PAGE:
Robertson also dominates the first half of William Forsythe’s Suite from Artifact… Robertson is generous of movement, always cool but always at the limit, a fascinating combination of opposing qualities perfectly matching Forsythe’s spiky but romantic interpretation of Bach’s violin Chacone in D minore.

Sunday Express, 19 March 2006

Hines, who lasered through the whole programme with fierce finesse – and Lehmus, Mutso, Claire Robertson and Erik Cavallari collected burnished honours in Forsythe’s Suite from Artifact, a tour de force that deserved the cheering ovation.

The Herald, 31 March 2006


CINDERELLA 2005-2006

Robertson is radiant, affecting and technically assured.

The Herald, 14 December 2005

Claire Robertson, as the girl of the cinders, is sweetly vulnerable, but also plucky enough to grab her chances

The Times, 15 December 2005

There are three reasons to see this Cinderella…. Secondly, Claire Robertson’s titular heroine – appealingly vulnerable, technically assured and heroically tireless in a marathon of a role.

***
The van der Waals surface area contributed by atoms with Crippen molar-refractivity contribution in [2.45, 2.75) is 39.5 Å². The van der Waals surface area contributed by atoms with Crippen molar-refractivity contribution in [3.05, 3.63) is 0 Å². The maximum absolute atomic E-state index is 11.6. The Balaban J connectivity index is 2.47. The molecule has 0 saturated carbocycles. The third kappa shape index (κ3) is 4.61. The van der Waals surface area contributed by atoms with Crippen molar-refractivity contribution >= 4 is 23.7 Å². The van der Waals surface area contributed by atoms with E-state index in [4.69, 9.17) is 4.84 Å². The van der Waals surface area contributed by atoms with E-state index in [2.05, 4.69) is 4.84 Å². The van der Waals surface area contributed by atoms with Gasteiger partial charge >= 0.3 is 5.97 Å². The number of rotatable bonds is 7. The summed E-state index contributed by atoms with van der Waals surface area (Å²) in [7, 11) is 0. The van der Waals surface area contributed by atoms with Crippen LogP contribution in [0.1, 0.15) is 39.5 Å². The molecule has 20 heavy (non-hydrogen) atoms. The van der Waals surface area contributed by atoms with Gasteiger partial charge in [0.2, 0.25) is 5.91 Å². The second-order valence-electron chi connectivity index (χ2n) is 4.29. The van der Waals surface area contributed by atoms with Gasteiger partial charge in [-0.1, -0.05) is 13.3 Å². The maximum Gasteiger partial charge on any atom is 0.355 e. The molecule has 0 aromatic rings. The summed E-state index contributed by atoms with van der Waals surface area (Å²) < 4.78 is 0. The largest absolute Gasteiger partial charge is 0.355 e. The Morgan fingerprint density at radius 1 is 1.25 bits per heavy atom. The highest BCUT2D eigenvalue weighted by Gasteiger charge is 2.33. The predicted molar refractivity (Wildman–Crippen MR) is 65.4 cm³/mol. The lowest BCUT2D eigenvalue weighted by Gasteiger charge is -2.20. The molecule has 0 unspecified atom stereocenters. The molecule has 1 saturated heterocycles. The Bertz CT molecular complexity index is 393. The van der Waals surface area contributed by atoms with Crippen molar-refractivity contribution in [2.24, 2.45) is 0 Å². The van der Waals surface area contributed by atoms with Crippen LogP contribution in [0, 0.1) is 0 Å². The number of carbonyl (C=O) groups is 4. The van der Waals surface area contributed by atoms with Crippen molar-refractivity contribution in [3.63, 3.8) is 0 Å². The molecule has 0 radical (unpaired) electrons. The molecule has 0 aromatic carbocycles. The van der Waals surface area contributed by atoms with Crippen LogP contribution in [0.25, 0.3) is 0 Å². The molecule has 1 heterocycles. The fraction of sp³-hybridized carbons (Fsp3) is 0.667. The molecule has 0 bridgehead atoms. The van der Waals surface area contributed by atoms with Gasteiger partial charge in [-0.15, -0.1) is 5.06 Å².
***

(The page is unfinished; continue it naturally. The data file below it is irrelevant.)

Independent on Sunday, 18 December 2005

...but ends up with a gloriously satisfying performance of the Grand Pas de Deux from CristoVivancos and Claire Robertson.

The Stage, 31 December 2005

…Cinderella, delightfully danced by Claire Robertson…

Dance Europe, January 2006

Claire Robertson as Cinders and Fairy Godmother Soon Ja Lee shine, their fine technique and luminosity grabbing the audience’s attention along with the lavish costumes they wear to the ball…

The Skinny, 5 February 2006

but it is Claire Robertson’s ballet…. But partnered by Erik Cavallari, she brings a lyrical luminosity to some Page’s most beautiful steps in the ballroom love duets.

Sunday Express, 19 March 2006

Claire Robertson was a prettily proportioned heroine…

The Daily Telegraph, 20 March 2006

Spring 2005

– Claire Robertson, in partnership with Cristo Vivancos, delivers a fizzy, vibrant Sanguinic.

The Independent, 19 April 2005


THE NUTCRACKER 2004 - 2005

Claire Robertson and Tatiana Loginova both give an engagingly convincing reading of Marie – Roberton’s little girl has a nice hint of coltish adolescence that acquires a stately poise by the time she’s in the arms of Cristo Vivancos for the final Grand Pas de Deux.